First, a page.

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Frederic Testard
Engineer

France
17652 Posts

Posted - 03/26/2012 :  03:00:11 AM  Show Profile  Reply with Quote
The engine is very nice. You've found a nice solution to the problem of making these governor balls, one of the more difficult parts in a scratchbuild of a steam engine (or an improvement of kit...).
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dallas_m
Fireman

USA
4674 Posts

Posted - 03/26/2012 :  04:17:05 AM  Show Profile  Reply with Quote
I've used those same little beads for a modeling project and sympathize entirely with the challenge! Beautiful job of adapting and fitting those to make a significant detail in an elegant way. [:-thumbu]

Cheers,
Dallas

Chambers Gas & Oil -- structure build
Quality craftsmanship with a sense of humor!
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deemery
Fireman

USA
7954 Posts

Posted - 03/31/2012 :  8:48:41 PM  Show Profile  Reply with Quote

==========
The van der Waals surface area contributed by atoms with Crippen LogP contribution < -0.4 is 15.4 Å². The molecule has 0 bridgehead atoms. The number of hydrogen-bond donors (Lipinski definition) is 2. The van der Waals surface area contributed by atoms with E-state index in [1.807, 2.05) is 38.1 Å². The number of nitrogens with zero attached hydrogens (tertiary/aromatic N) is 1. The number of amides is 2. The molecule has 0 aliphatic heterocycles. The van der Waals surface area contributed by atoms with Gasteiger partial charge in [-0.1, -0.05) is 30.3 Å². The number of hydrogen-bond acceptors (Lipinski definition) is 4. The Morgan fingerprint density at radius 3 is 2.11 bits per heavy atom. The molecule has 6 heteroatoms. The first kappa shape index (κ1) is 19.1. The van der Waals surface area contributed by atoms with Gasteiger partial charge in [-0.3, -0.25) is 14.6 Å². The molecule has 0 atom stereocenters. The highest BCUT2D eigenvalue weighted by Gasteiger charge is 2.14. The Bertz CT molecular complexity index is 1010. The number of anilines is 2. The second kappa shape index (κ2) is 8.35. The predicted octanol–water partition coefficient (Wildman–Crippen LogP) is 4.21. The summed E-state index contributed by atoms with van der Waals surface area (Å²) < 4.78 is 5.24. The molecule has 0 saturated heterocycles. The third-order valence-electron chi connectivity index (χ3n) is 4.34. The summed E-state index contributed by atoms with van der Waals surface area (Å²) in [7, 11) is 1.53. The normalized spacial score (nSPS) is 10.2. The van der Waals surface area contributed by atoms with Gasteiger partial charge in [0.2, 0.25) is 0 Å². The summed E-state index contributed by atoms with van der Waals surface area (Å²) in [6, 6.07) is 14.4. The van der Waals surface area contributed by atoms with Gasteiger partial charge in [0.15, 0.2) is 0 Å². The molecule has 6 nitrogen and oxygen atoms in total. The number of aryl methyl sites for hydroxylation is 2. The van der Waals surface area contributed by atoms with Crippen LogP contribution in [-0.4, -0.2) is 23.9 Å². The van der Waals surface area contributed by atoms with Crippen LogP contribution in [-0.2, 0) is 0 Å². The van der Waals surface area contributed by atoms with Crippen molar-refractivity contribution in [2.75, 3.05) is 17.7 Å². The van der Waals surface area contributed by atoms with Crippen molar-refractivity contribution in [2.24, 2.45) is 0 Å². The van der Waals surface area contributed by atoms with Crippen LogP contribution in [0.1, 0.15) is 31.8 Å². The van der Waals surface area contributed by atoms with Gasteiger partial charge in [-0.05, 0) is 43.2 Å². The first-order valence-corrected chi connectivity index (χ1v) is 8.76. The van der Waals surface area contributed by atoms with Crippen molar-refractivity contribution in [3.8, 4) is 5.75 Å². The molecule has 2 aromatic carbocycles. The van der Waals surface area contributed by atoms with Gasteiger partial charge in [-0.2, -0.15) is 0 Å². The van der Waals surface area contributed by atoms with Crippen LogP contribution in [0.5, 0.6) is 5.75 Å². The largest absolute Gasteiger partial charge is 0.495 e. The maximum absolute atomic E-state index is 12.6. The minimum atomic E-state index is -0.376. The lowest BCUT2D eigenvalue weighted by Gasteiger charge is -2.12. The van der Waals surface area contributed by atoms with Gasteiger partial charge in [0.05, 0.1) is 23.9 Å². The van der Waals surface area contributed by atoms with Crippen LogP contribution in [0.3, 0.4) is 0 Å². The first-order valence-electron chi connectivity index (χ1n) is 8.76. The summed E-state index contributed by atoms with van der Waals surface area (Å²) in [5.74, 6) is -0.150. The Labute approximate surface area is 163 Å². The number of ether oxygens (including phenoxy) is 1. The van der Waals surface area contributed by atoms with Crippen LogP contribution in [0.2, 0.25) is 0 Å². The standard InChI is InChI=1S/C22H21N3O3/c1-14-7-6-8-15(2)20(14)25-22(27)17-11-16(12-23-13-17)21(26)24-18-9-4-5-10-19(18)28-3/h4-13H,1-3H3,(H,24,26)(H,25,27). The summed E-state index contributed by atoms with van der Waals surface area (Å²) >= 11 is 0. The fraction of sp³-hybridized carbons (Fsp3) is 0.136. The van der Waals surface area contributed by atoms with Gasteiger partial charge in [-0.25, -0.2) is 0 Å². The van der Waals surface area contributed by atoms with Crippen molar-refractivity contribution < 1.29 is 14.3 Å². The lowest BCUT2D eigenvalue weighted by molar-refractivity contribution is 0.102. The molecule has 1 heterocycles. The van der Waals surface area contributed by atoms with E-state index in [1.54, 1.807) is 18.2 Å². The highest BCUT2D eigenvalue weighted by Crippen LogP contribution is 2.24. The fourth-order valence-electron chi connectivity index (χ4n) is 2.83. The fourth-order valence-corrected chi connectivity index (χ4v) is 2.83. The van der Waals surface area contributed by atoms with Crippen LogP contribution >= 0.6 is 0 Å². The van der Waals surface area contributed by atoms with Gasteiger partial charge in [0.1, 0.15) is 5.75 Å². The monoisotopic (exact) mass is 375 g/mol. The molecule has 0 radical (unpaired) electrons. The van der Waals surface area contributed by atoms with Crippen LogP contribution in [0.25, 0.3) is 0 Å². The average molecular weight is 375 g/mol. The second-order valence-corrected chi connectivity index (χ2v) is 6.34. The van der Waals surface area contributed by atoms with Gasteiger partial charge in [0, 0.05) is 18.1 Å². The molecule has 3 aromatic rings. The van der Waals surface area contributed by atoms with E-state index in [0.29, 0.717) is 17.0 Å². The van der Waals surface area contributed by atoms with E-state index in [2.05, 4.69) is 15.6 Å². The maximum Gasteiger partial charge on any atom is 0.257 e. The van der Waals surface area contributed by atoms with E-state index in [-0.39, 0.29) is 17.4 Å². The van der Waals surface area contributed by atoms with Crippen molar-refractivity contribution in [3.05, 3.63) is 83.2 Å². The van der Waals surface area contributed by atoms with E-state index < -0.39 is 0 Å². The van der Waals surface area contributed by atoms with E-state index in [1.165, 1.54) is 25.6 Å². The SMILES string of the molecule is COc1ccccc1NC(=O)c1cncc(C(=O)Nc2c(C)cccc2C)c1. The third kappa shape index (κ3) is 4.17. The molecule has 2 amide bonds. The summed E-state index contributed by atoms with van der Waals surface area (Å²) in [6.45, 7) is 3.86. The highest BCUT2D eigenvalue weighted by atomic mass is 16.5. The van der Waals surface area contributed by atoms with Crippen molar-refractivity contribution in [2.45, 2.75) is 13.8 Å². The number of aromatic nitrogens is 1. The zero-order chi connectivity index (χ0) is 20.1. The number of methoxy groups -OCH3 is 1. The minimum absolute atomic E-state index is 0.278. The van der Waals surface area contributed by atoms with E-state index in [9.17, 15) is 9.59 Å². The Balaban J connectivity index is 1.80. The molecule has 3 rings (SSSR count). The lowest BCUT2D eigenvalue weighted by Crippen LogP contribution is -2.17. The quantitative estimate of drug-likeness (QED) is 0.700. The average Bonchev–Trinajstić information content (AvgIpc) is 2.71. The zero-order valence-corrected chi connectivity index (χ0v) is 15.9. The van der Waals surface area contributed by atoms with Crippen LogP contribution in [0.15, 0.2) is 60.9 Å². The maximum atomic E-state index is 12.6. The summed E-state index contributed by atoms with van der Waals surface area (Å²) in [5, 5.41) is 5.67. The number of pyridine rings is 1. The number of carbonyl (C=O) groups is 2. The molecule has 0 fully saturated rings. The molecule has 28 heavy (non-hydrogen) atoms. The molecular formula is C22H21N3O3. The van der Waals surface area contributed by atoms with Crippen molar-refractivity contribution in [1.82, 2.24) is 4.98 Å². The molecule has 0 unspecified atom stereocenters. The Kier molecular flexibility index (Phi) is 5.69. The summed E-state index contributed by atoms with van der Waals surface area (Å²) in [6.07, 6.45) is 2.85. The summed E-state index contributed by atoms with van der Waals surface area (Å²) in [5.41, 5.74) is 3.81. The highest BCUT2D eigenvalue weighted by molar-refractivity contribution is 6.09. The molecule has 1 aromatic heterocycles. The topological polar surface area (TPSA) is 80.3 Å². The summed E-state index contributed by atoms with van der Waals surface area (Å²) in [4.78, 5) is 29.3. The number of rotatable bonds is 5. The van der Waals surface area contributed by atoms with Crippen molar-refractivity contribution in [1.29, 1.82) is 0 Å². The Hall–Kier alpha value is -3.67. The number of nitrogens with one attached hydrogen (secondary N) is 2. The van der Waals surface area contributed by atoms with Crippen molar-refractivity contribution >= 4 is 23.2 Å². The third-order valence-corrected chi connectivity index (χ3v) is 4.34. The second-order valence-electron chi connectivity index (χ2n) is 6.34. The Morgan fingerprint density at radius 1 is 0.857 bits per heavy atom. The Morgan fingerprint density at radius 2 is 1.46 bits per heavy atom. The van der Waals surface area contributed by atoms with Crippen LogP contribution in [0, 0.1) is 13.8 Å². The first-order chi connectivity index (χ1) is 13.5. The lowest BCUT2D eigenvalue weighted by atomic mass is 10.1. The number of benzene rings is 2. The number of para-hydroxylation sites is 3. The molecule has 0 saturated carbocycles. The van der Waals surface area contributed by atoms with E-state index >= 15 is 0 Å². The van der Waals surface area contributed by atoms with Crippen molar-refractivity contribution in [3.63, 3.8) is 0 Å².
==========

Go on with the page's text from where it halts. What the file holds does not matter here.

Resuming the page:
Some progress to report... Bob Harris pointed out the need for the steam engine to be on its own foundation, rather than sitting on the floor boards. So I carefully cut an opening and then dusted it heavily with black pigment. There'll need to be more weathering around the engine, but this does look like the engine is separate from the floor boards:

And here's the almost-final tool layout. The pieces of tape represent the location of doors and the stairwell/stairway:

I think I'll run the main shaft centered along the front bay, and run an aux shaft along the back bay to power the two lathes.

Any thoughts/comments on this layout?

dave